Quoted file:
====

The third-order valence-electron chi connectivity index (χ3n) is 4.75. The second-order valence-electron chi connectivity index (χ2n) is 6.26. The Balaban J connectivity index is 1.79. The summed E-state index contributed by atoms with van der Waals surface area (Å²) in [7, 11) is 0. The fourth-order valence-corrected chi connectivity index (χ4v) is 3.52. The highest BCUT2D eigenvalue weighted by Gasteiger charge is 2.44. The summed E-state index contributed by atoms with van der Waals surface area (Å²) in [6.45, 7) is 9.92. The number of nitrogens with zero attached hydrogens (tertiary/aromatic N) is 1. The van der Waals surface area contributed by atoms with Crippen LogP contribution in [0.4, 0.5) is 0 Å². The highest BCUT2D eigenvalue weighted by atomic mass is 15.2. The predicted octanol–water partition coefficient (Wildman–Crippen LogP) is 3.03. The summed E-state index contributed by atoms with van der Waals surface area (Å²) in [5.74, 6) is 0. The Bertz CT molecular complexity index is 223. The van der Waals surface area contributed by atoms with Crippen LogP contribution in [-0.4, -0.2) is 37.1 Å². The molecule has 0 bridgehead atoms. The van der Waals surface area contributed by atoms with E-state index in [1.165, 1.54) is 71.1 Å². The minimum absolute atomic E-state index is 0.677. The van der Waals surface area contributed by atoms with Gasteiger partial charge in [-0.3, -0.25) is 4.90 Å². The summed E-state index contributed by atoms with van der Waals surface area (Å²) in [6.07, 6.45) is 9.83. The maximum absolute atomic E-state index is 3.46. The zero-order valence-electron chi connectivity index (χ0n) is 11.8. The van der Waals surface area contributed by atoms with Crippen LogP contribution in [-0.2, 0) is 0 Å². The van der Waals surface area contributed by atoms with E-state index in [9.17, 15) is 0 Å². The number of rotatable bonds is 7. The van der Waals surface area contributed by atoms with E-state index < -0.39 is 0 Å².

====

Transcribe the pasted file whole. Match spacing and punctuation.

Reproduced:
The third-order valence-electron chi connectivity index (χ3n) is 4.75. The second-order valence-electron chi connectivity index (χ2n) is 6.26. The Balaban J connectivity index is 1.79. The summed E-state index contributed by atoms with van der Waals surface area (Å²) in [7, 11) is 0. The fourth-order valence-corrected chi connectivity index (χ4v) is 3.52. The highest BCUT2D eigenvalue weighted by Gasteiger charge is 2.44. The summed E-state index contributed by atoms with van der Waals surface area (Å²) in [6.45, 7) is 9.92. The number of nitrogens with zero attached hydrogens (tertiary/aromatic N) is 1. The van der Waals surface area contributed by atoms with Crippen LogP contribution in [0.4, 0.5) is 0 Å². The highest BCUT2D eigenvalue weighted by atomic mass is 15.2. The predicted octanol–water partition coefficient (Wildman–Crippen LogP) is 3.03. The summed E-state index contributed by atoms with van der Waals surface area (Å²) in [5.74, 6) is 0. The Bertz CT molecular complexity index is 223. The van der Waals surface area contributed by atoms with Crippen LogP contribution in [-0.4, -0.2) is 37.1 Å². The molecule has 0 bridgehead atoms. The van der Waals surface area contributed by atoms with E-state index in [1.165, 1.54) is 71.1 Å². The minimum absolute atomic E-state index is 0.677. The van der Waals surface area contributed by atoms with Gasteiger partial charge in [-0.3, -0.25) is 4.90 Å². The summed E-state index contributed by atoms with van der Waals surface area (Å²) in [6.07, 6.45) is 9.83. The maximum absolute atomic E-state index is 3.46. The zero-order valence-electron chi connectivity index (χ0n) is 11.8. The van der Waals surface area contributed by atoms with Crippen LogP contribution in [-0.2, 0) is 0 Å². The van der Waals surface area contributed by atoms with E-state index in [9.17, 15) is 0 Å². The number of rotatable bonds is 7. The van der Waals surface area contributed by atoms with E-state index < -0.39 is 0 Å².